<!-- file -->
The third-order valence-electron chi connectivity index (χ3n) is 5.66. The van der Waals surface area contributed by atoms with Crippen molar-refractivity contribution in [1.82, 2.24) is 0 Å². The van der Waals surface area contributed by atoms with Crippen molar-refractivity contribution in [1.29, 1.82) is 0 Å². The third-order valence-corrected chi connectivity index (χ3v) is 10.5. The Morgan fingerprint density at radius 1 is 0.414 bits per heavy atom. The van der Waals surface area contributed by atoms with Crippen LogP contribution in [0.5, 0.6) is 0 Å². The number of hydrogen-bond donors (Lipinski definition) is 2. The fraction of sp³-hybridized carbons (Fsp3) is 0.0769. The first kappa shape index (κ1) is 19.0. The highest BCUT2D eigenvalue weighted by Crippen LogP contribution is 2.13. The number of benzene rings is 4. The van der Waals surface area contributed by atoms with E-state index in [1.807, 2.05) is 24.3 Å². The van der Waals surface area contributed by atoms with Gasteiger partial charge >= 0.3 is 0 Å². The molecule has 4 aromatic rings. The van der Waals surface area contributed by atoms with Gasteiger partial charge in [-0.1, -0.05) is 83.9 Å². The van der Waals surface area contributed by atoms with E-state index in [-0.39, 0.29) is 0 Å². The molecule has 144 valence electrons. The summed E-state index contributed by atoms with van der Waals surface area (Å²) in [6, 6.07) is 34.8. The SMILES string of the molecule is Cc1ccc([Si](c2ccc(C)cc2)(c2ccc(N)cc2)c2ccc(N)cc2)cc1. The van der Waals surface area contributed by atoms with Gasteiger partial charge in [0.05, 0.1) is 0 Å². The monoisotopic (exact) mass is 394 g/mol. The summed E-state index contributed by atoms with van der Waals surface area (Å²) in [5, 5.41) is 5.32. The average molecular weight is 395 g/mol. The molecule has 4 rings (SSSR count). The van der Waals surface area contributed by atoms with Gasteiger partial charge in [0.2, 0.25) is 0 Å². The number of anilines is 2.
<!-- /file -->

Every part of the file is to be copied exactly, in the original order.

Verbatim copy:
The third-order valence-electron chi connectivity index (χ3n) is 5.66. The van der Waals surface area contributed by atoms with Crippen molar-refractivity contribution in [1.82, 2.24) is 0 Å². The van der Waals surface area contributed by atoms with Crippen molar-refractivity contribution in [1.29, 1.82) is 0 Å². The third-order valence-corrected chi connectivity index (χ3v) is 10.5. The Morgan fingerprint density at radius 1 is 0.414 bits per heavy atom. The van der Waals surface area contributed by atoms with Crippen LogP contribution in [0.5, 0.6) is 0 Å². The number of hydrogen-bond donors (Lipinski definition) is 2. The fraction of sp³-hybridized carbons (Fsp3) is 0.0769. The first kappa shape index (κ1) is 19.0. The highest BCUT2D eigenvalue weighted by Crippen LogP contribution is 2.13. The number of benzene rings is 4. The van der Waals surface area contributed by atoms with E-state index in [1.807, 2.05) is 24.3 Å². The van der Waals surface area contributed by atoms with Gasteiger partial charge >= 0.3 is 0 Å². The molecule has 4 aromatic rings. The van der Waals surface area contributed by atoms with Gasteiger partial charge in [-0.1, -0.05) is 83.9 Å². The van der Waals surface area contributed by atoms with E-state index in [-0.39, 0.29) is 0 Å². The molecule has 144 valence electrons. The summed E-state index contributed by atoms with van der Waals surface area (Å²) in [6, 6.07) is 34.8. The SMILES string of the molecule is Cc1ccc([Si](c2ccc(C)cc2)(c2ccc(N)cc2)c2ccc(N)cc2)cc1. The van der Waals surface area contributed by atoms with Gasteiger partial charge in [0.05, 0.1) is 0 Å². The monoisotopic (exact) mass is 394 g/mol. The summed E-state index contributed by atoms with van der Waals surface area (Å²) in [5, 5.41) is 5.32. The average molecular weight is 395 g/mol. The molecule has 4 rings (SSSR count). The van der Waals surface area contributed by atoms with Gasteiger partial charge in [0.2, 0.25) is 0 Å². The number of anilines is 2.